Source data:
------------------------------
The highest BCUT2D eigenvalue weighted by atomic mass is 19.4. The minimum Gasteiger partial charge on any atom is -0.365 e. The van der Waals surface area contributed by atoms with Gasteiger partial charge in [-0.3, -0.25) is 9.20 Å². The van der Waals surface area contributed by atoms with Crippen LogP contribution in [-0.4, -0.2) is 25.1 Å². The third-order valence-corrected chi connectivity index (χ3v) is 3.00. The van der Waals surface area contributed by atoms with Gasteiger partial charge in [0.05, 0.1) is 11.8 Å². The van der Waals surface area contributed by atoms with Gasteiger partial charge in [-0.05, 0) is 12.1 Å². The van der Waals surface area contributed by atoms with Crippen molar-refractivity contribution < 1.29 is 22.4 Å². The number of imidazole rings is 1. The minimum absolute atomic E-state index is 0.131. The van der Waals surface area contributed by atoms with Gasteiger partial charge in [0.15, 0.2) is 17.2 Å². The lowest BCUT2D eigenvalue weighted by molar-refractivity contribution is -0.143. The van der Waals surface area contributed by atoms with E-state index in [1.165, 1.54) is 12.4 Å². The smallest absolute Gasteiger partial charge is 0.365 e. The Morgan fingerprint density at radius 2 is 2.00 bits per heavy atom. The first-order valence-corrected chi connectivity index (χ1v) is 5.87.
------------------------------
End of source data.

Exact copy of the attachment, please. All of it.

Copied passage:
The highest BCUT2D eigenvalue weighted by atomic mass is 19.4. The minimum Gasteiger partial charge on any atom is -0.365 e. The van der Waals surface area contributed by atoms with Gasteiger partial charge in [-0.3, -0.25) is 9.20 Å². The van der Waals surface area contributed by atoms with Crippen LogP contribution in [-0.4, -0.2) is 25.1 Å². The third-order valence-corrected chi connectivity index (χ3v) is 3.00. The van der Waals surface area contributed by atoms with Gasteiger partial charge in [0.05, 0.1) is 11.8 Å². The van der Waals surface area contributed by atoms with Gasteiger partial charge in [-0.05, 0) is 12.1 Å². The van der Waals surface area contributed by atoms with Crippen molar-refractivity contribution < 1.29 is 22.4 Å². The number of imidazole rings is 1. The minimum absolute atomic E-state index is 0.131. The van der Waals surface area contributed by atoms with Gasteiger partial charge in [0.15, 0.2) is 17.2 Å². The lowest BCUT2D eigenvalue weighted by molar-refractivity contribution is -0.143. The van der Waals surface area contributed by atoms with E-state index in [1.165, 1.54) is 12.4 Å². The smallest absolute Gasteiger partial charge is 0.365 e. The Morgan fingerprint density at radius 2 is 2.00 bits per heavy atom. The first-order valence-corrected chi connectivity index (χ1v) is 5.87.